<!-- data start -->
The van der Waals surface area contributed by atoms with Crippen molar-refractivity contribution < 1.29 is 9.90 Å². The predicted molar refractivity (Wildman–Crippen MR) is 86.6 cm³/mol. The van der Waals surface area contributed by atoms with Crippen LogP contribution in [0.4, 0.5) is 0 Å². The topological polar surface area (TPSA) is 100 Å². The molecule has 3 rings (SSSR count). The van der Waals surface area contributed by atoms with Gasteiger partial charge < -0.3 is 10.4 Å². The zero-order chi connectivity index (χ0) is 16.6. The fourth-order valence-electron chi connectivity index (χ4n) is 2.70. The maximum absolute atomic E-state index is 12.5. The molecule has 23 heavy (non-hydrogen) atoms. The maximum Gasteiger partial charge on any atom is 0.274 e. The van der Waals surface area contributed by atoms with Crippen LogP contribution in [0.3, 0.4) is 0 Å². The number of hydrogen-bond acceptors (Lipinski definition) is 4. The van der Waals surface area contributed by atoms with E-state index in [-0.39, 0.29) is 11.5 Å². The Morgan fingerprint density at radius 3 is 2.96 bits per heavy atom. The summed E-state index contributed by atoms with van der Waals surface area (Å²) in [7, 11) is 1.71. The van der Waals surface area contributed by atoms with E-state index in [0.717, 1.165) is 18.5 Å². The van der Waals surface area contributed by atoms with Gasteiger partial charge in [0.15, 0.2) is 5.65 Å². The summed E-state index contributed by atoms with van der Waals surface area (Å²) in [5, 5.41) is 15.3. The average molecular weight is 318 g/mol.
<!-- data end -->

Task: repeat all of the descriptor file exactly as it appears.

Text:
The van der Waals surface area contributed by atoms with Crippen molar-refractivity contribution < 1.29 is 9.90 Å². The predicted molar refractivity (Wildman–Crippen MR) is 86.6 cm³/mol. The van der Waals surface area contributed by atoms with Crippen LogP contribution in [0.4, 0.5) is 0 Å². The topological polar surface area (TPSA) is 100 Å². The molecule has 3 rings (SSSR count). The van der Waals surface area contributed by atoms with Gasteiger partial charge < -0.3 is 10.4 Å². The zero-order chi connectivity index (χ0) is 16.6. The fourth-order valence-electron chi connectivity index (χ4n) is 2.70. The maximum absolute atomic E-state index is 12.5. The molecule has 23 heavy (non-hydrogen) atoms. The maximum Gasteiger partial charge on any atom is 0.274 e. The van der Waals surface area contributed by atoms with Crippen LogP contribution in [0.3, 0.4) is 0 Å². The number of hydrogen-bond acceptors (Lipinski definition) is 4. The van der Waals surface area contributed by atoms with E-state index in [-0.39, 0.29) is 11.5 Å². The Morgan fingerprint density at radius 3 is 2.96 bits per heavy atom. The summed E-state index contributed by atoms with van der Waals surface area (Å²) in [7, 11) is 1.71. The van der Waals surface area contributed by atoms with E-state index in [0.717, 1.165) is 18.5 Å². The van der Waals surface area contributed by atoms with Gasteiger partial charge in [0.15, 0.2) is 5.65 Å². The summed E-state index contributed by atoms with van der Waals surface area (Å²) in [5, 5.41) is 15.3. The average molecular weight is 318 g/mol.